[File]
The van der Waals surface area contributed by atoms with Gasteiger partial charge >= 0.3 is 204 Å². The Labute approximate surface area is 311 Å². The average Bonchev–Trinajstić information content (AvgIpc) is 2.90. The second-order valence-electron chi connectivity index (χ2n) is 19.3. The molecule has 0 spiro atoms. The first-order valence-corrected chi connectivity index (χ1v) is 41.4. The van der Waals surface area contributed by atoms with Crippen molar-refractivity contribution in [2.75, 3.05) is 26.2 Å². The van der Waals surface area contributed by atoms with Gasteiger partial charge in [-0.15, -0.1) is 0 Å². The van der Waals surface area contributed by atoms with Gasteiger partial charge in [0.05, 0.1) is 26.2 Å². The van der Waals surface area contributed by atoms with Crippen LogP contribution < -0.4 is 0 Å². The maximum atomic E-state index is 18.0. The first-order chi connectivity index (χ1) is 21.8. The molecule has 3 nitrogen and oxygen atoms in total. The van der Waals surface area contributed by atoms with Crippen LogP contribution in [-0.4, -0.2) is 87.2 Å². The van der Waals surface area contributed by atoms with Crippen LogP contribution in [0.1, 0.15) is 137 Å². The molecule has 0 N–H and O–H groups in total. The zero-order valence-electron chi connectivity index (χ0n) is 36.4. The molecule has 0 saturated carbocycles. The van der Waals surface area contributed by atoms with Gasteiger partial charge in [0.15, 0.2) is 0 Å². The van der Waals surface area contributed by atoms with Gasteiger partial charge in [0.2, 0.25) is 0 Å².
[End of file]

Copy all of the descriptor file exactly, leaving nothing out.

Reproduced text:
The van der Waals surface area contributed by atoms with Gasteiger partial charge >= 0.3 is 204 Å². The Labute approximate surface area is 311 Å². The average Bonchev–Trinajstić information content (AvgIpc) is 2.90. The second-order valence-electron chi connectivity index (χ2n) is 19.3. The molecule has 0 spiro atoms. The first-order valence-corrected chi connectivity index (χ1v) is 41.4. The van der Waals surface area contributed by atoms with Crippen molar-refractivity contribution in [2.75, 3.05) is 26.2 Å². The van der Waals surface area contributed by atoms with Gasteiger partial charge in [-0.15, -0.1) is 0 Å². The van der Waals surface area contributed by atoms with Gasteiger partial charge in [0.05, 0.1) is 26.2 Å². The van der Waals surface area contributed by atoms with Crippen LogP contribution < -0.4 is 0 Å². The maximum atomic E-state index is 18.0. The first-order chi connectivity index (χ1) is 21.8. The molecule has 3 nitrogen and oxygen atoms in total. The van der Waals surface area contributed by atoms with Crippen LogP contribution in [-0.4, -0.2) is 87.2 Å². The van der Waals surface area contributed by atoms with Crippen LogP contribution in [0.1, 0.15) is 137 Å². The molecule has 0 N–H and O–H groups in total. The zero-order valence-electron chi connectivity index (χ0n) is 36.4. The molecule has 0 saturated carbocycles. The van der Waals surface area contributed by atoms with Gasteiger partial charge in [0.15, 0.2) is 0 Å². The van der Waals surface area contributed by atoms with Gasteiger partial charge in [0.2, 0.25) is 0 Å².